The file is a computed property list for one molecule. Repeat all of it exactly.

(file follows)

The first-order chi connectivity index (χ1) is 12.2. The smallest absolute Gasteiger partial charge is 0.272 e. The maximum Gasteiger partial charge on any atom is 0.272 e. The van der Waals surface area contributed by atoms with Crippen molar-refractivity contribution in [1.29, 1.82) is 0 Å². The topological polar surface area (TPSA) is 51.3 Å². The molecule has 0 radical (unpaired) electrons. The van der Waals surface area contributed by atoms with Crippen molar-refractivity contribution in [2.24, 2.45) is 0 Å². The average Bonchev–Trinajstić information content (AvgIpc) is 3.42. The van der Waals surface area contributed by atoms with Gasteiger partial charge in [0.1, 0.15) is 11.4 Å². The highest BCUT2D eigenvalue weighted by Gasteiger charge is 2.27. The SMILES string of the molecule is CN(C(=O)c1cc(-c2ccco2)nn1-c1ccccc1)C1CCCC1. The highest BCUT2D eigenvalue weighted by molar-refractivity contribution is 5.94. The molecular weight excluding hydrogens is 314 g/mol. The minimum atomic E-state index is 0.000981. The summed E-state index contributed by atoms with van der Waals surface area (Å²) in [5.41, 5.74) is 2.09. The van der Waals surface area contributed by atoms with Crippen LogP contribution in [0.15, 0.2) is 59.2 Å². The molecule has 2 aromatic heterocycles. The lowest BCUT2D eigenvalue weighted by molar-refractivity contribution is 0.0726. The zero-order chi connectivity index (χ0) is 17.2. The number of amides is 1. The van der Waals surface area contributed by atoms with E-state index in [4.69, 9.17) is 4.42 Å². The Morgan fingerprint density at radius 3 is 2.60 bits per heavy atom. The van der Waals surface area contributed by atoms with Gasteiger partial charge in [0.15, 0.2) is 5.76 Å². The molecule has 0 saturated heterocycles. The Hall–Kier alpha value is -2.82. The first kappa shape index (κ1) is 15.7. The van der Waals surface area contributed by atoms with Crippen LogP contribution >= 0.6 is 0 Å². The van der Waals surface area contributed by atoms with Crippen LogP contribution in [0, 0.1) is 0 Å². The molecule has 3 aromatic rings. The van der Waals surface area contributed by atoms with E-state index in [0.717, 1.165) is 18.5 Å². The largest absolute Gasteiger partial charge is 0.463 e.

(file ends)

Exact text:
The first-order chi connectivity index (χ1) is 12.2. The smallest absolute Gasteiger partial charge is 0.272 e. The maximum Gasteiger partial charge on any atom is 0.272 e. The van der Waals surface area contributed by atoms with Crippen molar-refractivity contribution in [1.29, 1.82) is 0 Å². The topological polar surface area (TPSA) is 51.3 Å². The molecule has 0 radical (unpaired) electrons. The van der Waals surface area contributed by atoms with Crippen molar-refractivity contribution in [2.24, 2.45) is 0 Å². The average Bonchev–Trinajstić information content (AvgIpc) is 3.42. The van der Waals surface area contributed by atoms with Gasteiger partial charge in [0.1, 0.15) is 11.4 Å². The highest BCUT2D eigenvalue weighted by Gasteiger charge is 2.27. The SMILES string of the molecule is CN(C(=O)c1cc(-c2ccco2)nn1-c1ccccc1)C1CCCC1. The highest BCUT2D eigenvalue weighted by molar-refractivity contribution is 5.94. The molecular weight excluding hydrogens is 314 g/mol. The minimum atomic E-state index is 0.000981. The summed E-state index contributed by atoms with van der Waals surface area (Å²) in [5.41, 5.74) is 2.09. The van der Waals surface area contributed by atoms with Crippen LogP contribution in [0.15, 0.2) is 59.2 Å². The molecule has 2 aromatic heterocycles. The lowest BCUT2D eigenvalue weighted by molar-refractivity contribution is 0.0726. The zero-order chi connectivity index (χ0) is 17.2. The number of amides is 1. The van der Waals surface area contributed by atoms with E-state index in [4.69, 9.17) is 4.42 Å². The Morgan fingerprint density at radius 3 is 2.60 bits per heavy atom. The van der Waals surface area contributed by atoms with Gasteiger partial charge in [0.15, 0.2) is 5.76 Å². The molecule has 0 saturated heterocycles. The Hall–Kier alpha value is -2.82. The first kappa shape index (κ1) is 15.7. The van der Waals surface area contributed by atoms with Crippen LogP contribution >= 0.6 is 0 Å². The van der Waals surface area contributed by atoms with Crippen LogP contribution in [0, 0.1) is 0 Å². The molecule has 3 aromatic rings. The van der Waals surface area contributed by atoms with E-state index in [0.717, 1.165) is 18.5 Å². The largest absolute Gasteiger partial charge is 0.463 e.